A DNA segment is a block, chunk, piece, string of DNA on a chromosome. It is typically determined by a start location and an end location on a chromosome. A segment refers to all the DNA in between and including the start and end locations.
We use the term segment in at least two fundamentally different ways:
- An ancestral segment is one which is passed down from an ancestor. Ancestral segments are passed to you from your parents, who got them from their ancestors. Each of your chromosomes are made up of ancestral segments – much more on this later.
- A shared segment is one which both you and a match have. Both you and your match have segments which are identical from start to end. Also sometimes called an HIR (Half-Identical Region). Also sometimes referred to as a matching segment. Note: a shared segment is determined by a computer algorithm – it may or may not come from a common ancestor – much more on this later.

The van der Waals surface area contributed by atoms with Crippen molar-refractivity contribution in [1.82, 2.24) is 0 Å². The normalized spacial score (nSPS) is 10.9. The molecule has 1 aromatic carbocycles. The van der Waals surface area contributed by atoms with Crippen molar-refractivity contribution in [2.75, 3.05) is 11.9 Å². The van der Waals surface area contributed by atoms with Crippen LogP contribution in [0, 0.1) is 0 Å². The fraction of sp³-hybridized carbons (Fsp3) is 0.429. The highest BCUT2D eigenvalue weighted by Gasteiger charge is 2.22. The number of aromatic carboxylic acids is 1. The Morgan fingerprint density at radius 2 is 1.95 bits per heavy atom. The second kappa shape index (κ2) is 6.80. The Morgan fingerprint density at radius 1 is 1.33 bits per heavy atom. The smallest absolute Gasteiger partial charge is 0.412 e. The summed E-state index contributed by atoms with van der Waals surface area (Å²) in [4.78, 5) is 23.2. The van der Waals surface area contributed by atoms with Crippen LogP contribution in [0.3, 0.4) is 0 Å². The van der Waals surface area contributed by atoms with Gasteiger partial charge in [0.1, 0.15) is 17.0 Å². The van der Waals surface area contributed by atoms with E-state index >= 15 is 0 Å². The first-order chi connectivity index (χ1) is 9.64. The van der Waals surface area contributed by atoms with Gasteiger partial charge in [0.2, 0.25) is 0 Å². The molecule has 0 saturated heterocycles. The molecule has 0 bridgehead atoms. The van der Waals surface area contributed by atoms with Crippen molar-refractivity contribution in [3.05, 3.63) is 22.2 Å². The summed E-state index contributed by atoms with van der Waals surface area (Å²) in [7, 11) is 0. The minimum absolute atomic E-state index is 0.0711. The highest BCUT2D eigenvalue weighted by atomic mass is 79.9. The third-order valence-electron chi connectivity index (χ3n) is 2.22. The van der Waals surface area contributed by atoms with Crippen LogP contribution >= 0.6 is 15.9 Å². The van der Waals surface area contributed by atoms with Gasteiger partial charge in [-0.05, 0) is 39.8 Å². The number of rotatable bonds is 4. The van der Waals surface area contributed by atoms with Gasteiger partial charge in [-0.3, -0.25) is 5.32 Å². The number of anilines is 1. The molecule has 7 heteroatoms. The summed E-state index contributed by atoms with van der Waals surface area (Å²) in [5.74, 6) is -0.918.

IBD: When a shared segment comes from a common ancestor, we say it is IBD (Identical By Descent). Both you and your match have these identical segments on a chromosome because these segments came from the same ancestor.
Note that IBD shared segments are based on ancestral segments. The ancestral segment that you and/or your match received from an ancestor, may be (and often is) larger than the shared segment. What you see in the DNA match lists, reports, tables, or chromosome browsers, is the overlapping portion of your ancestral segment and your match’s ancestral segment. This overlap is the identical part that is reported as a shared segment.
IBC: Sometimes a “shared segment” does not come from an ancestor. The computer algorithm creates the apparent shared segment from parts of the DNA which are not all from one ancestor. This can happen in your “segment”, your matches “segment”, or both. Thus, the fact that they appear to be identical to the algorithm is by chance. We refer to these segments as IBC (Identical By Chance) or IBS (Identical By State). In any case these shared segments do not exist on one chromosome for you and/or your match, and they both therefor are not IBD – much more on this later. The “shared segment” or “matching” segment is therefor IBC.